The right-hander Kodai Senga has already been linked to about a third of the league in various sources, and he is arguably the second-best pitcher still in the league behind Carlos Rodón.
Senga’s representative Joel Wolfe informed reporters at the Winter Meetings this afternoon that his client has received offers for deals of five and six years, reflecting the widespread interest (via Kyle Glaser of Baseball America). Wolfe, as expected, refused to disclose Senga’s pay scale but instead suggested that he give the chance to play for a winning team more importance.
Wolfe previously disclosed to Gordon Wittenmyer of NBC Sports Chicago that the right-hander wanted to play in a significant market.
Investing five or six seasons in a pitcher with no prior experience facing major league hitters is undoubtedly risky. However, it’s also simple to comprehend how the bidding reportedly progressed to that point.
Senga had a stellar record in Japan’s top division, posting a 2.59 ERA in portions of 11 NPB seasons. He has pitched 144 innings with a 1.94 ERA and has struck out 27.5% of his opponents, which is above average. At a rate of 8.6% on average, he walked batters.
Scouting reports indicate that Senga possesses a fastball that sits in the mid-to-upper 90s and that his best secondary pitch is an exceptional splitter.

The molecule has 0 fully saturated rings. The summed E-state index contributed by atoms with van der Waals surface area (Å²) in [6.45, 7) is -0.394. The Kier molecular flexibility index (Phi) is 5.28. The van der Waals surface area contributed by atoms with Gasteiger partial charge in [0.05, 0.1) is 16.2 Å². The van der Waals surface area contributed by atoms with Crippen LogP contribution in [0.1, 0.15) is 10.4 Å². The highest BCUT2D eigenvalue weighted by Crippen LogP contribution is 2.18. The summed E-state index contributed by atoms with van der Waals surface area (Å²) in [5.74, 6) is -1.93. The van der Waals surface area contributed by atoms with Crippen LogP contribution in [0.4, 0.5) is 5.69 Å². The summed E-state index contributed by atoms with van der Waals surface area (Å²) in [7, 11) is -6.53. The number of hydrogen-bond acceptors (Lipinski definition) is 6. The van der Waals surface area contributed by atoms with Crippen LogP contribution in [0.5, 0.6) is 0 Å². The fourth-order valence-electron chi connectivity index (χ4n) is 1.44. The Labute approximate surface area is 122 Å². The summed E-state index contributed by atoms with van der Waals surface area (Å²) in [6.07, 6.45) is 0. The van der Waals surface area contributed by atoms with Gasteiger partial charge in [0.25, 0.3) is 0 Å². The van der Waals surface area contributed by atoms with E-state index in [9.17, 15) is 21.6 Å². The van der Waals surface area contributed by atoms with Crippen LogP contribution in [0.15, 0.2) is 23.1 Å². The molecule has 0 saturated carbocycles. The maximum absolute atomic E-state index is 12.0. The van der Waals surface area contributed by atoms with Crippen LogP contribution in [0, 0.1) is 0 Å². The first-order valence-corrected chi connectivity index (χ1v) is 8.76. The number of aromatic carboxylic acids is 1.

His breaking ball and the regularity of his effectiveness in throwing strikes have drawn some criticism from evaluators, but he has a high-octane top two pitches and has a long history of success at the NPB’s highest level.
He will enter his age-30 season and immediately join an MLB rotation, with his signing team undoubtedly hoping for at least mid-rotation type output.
Recently, the starting pitching market has improved, with multi-year contracts being signed for Jacob deGrom, Justin Verlander, Zach Eflin, and Andrew Heaney. Beyond Rodón, Senga is the top free agent starter followed by Chris Bassitt, Nathan Eovaldi, and Jameson Taillon.
Senga is the youngest of that group and is expected to sign the longest contract; as a result, it’s likely that he’ll obtain the greatest guarantee, even though his yearly earnings may fall a little short of those of Bassitt and Eovaldi.
It is anticipated that Senga would get a five-year, $75MM contract heading into the offseason. Since he is a genuine international free agent, his former NPB side, the Fukuoka Softbank Hawks, won’t be entitled to any compensation from a signing team.
This offseason, he has been mentioned in connection with a number of teams, including the Blue Jays, Red Sox, Padres, Mets, Giants, Yankees, and Mariners. According to Wolfe, there are currently between six and twelve teams active in the market (via Glaser).